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Systematic review
Statins are not associated with a decrease in all cause mortality in a high-risk primary prevention setting
  1. Bernhard M Kaess1,
  2. Ramachandran S Vasan2
  1. 1Framingham Heart Study and Klinik und Poliklinik für Innere Medizin II, University of Regensburg, Regensburg, Germany
  2. 2Framingham Heart Study and Section of Preventive Medicine and Epidemiology, Boston University School of Medicine, Boston, Massachusetts, USA
  1. Correspondence to Bernhard M Kaess
    73 Mount Wayte Avenue, Suite 2, Framingham, MA 01702–5803, USA; kaess{at}

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Low-density lipoprotein (LDL) cholesterol (LDL-C) is a risk factor for cardiovascular disease (CVD). Statins (3-hydroxy-3-methylglutaryl-coenzyme A reductase inhibitors) lower LDL-C concentrations by about 30–50% and have been shown to reduce mortality in patients with prevalent CVD. However, it is not clear whether statin treatment is beneficial in a primary prevention setting, that is in people without prevalent CVD who are at relatively lower risk. The recent results of the JUPITER trial1 have fuelled an intense debate whether statins should be given for primary prevention of CVD.


The authors performed a literature search in MEDLINE and Cochrane Collaboration databases to identify randomised controlled trials of statin use comprising patients without prevalent CVD at baseline. For trials partly containing CVD patients, the authors obtained tabular data for the individuals without a history of CVD. A meta-analysis was performed using both random effects and fixed effects models. The primary outcome of interest was all-cause mortality. Potential publication bias was assessed by the funnel plot and Egger's test.


The authors indentified 11 studies that met their inclusion criteria and that provided the required data, two of them containing only patients with diabetes. In total, 65 229 patients with an average follow-up of 3.7 years were analysed, resulting in approximately 244 000 person-years of observation. Mean age at recruitment varied from 51 to 75 years. The age at time of recruitment was the only baseline correlate of mortality, while LDL-C concentration was not predictive of mortality. Statin therapy was not associated with a significant survival benefit (RR for statin users compared to non-users of: 0.91, 95% CI 0.83 to 1.01; and 0.93, 95% CI 0.86 to 1.00, in random effects and fixed effects models, respectively). The exclusion of the two trials comprising only patients with diabetes did not substantively change these results. Furthermore, the authors did not find a correlation between mortality reduction and baseline LDL-C concentration or with relative LDL-C reduction in the treatment arm. A relevant publication bias could not be detected.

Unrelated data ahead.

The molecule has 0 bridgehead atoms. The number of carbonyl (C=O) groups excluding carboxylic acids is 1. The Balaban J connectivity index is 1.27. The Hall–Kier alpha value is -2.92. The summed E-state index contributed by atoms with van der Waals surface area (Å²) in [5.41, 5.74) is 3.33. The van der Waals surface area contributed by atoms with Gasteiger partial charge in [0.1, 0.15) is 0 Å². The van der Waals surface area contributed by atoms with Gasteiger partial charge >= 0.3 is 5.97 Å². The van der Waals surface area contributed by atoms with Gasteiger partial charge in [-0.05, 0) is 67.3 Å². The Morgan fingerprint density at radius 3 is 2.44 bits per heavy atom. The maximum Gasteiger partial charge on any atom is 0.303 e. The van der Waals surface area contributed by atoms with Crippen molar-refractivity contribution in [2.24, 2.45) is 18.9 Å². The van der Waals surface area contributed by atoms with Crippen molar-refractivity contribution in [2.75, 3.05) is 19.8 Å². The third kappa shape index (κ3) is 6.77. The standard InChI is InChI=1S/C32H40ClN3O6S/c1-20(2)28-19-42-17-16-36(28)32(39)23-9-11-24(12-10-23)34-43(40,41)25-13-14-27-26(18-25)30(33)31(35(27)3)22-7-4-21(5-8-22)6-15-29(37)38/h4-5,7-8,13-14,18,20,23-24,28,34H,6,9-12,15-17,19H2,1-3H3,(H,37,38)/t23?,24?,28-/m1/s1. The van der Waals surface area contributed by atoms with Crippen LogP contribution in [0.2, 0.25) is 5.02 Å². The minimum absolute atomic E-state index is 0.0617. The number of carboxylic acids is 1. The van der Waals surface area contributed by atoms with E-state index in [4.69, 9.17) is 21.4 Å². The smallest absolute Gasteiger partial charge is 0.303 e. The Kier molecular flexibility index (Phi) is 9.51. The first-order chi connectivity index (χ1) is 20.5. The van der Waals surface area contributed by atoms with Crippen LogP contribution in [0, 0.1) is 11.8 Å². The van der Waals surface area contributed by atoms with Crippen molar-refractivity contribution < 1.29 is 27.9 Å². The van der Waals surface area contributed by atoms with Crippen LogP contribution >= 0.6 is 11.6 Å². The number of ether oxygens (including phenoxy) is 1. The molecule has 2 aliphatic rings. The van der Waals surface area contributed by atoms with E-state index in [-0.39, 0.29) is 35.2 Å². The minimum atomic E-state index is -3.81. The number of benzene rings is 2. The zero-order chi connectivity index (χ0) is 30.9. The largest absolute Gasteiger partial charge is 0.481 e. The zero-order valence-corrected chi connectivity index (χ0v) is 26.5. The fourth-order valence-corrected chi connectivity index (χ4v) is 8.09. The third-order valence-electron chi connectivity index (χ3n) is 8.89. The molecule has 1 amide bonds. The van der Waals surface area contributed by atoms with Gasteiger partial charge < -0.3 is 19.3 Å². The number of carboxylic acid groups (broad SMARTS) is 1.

The authors present a meta-analysis of the effects of statin treatment on all-cause mortality in intermediate to high-risk patients without prevalent CVD. This investigation is by far the largest analysis of statin therapy in a purely primary prevention setting. Although the cohorts varied considerably with respect to the recruitment strategy, mean age and cardiovascular risk profile, the authors observed a consistent null result (for statin benefit) independent of mean baseline LDL concentration and mean LDL-C reduction in the treatment arm and without evidence of relevant heterogeneity across cohorts. A non-significant ∼8% risk reduction in a study of this size excludes a clinically relevant survival benefit for statin therapy in the assessed population over the limited observation time.

This study therefore questions the widespread practice of prescribing statins to middle-aged patients with an average cardiovascular risk profile who do not have overt CVD. The cohorts included in the meta-analysis had a mean mortality of 11.4/1000 person-years (in the placebo-arms), and therefore represent an intermediate to high-risk population. The inference can be made that individuals with lower cardiovascular risk are likely to benefit even less from statin therapy.

Nevertheless, there are some questions that this study cannot answer. First, the mean follow-up is only 3.7 years, hence conclusions on potential long-term benefits of statin intake cannot be drawn. Some investigators argue that long-term exposure to higher LDL cholesterol is likely to increase lifetime cardiovascular burden and therefore benefits from lowering of LDL cholesterol could be expected on long-term follow-up. Other experts have noted the potential for drug toxicity that may be accumulating over years of statin intake, including risk of developing diabetes.2 Long-term studies are warranted to address this issue. Second, all-cause mortality is an end point that has a low frequency in a primary prevention setting. Major cardiovascular events and cardiovascular morbidity (and associated impairment in quality of life) may be important outcomes that more closely reflect treatment benefits in a primary prevention population seen in general practice. Third, since the meta-analysis did not have access to individual-level data, subgroup analyses (such as stratified by gender, age, risk profile) could not be performed. This study cannot answer the crucial question if there are select subgroups that may actually benefit from statin therapy in a primary prevention setting.

Taken together, the study is the first to meta-analyse statin therapy in a purely primary prevention setting. Its conclusive null result (for statin benefit on all-cause mortality) raises important questions about the current practice of widespread use of statins for primary prevention of CVD in individuals with average cardiovascular risk.


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  • Competing interests None.